Ted Ehara wrote:
I've seen locking/pinning techniques that used levers or went against the joint. Even though these techniques were shown in an Aikido dojo, I'm unconvinced they are Aikido in origin. They might be Aiki-jitsu in origin, but probably not Aikido.
To "prove" that Aikido techniques do go against the joint, you would have to document a technique that went against the joint. Ideally the documentation would include Budo or other early works on Aikido. Off hand, I can't think of such a technique.
Like Kisshomaru Ueshiba noted, the real difference is the attitude of the practitioner.
on both points for Aikido, not going against the joint and attitude, Kisshomaru Ueshiba and Koichi Tohei are in complete aggreement.
Maybe it's not shared by every "aikidoka", but that these two men agree
on this perhaps should make those who practice aikido consider how they
practice and what their goals are in practice.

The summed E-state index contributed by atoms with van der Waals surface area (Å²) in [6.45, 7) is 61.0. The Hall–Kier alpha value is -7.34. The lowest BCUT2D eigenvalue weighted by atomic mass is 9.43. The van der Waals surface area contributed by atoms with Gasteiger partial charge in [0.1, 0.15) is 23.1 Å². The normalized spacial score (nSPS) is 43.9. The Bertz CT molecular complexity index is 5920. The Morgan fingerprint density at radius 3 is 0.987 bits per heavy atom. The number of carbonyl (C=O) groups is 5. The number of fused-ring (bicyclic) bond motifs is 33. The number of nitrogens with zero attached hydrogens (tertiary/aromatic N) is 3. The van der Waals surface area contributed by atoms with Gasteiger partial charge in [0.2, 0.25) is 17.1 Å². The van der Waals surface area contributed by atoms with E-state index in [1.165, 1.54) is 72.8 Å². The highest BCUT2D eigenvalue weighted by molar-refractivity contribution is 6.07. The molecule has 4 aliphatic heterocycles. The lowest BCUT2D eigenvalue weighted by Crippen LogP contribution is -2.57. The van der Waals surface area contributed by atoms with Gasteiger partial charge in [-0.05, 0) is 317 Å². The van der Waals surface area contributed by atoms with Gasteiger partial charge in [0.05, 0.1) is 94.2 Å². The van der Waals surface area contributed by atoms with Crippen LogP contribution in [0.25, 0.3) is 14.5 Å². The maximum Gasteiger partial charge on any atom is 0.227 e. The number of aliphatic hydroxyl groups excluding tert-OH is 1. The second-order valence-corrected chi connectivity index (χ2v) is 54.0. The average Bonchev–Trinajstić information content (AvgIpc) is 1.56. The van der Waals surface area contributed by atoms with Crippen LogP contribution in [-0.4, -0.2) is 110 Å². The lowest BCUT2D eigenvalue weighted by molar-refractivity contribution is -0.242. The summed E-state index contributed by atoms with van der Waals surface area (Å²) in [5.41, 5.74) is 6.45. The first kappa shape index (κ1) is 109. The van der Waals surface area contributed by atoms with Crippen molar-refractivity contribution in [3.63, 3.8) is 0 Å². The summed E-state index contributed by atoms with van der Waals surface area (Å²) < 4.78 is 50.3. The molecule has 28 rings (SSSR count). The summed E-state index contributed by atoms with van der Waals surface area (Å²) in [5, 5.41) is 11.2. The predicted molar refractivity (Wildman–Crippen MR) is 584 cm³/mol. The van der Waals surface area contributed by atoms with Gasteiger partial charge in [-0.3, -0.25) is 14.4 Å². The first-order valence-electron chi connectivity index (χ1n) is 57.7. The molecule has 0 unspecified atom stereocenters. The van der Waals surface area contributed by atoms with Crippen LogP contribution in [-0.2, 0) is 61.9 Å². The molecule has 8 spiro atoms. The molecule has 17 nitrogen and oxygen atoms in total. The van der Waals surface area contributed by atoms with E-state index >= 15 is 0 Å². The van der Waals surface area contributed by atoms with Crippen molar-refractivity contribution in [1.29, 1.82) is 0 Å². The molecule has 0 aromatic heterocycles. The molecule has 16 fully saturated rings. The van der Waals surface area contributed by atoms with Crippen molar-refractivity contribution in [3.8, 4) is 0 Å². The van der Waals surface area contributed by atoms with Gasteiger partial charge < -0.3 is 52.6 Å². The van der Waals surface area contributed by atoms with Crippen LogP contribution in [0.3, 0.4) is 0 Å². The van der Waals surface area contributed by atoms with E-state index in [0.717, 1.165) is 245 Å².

The only problem with biomechanics I see is the ways some I have seen practice ikkyo,nikkyo,sankyo that does go against the joint even though there exits just as or more effective methods that go with the joint. Certainly some displays of kotegaeshi or shihonage crank the joints against their natural direction forcing ukes to be highly trained to avoid injury. And what some call rokkyo seems to be effectively operating on hyperextension of the elbow joint in a form of an arm bar (not part of our syllabus but some Aikikai teachers do it). The open question in my mind is whether these practices are a legitimate path for Aikido or just misunderstandings about taking up slack or people introducing alterations/techniques for various reasons. Personally, it's not the path I am interested in but may be why some have trouble seeing distinctions between aikido and jujutsu.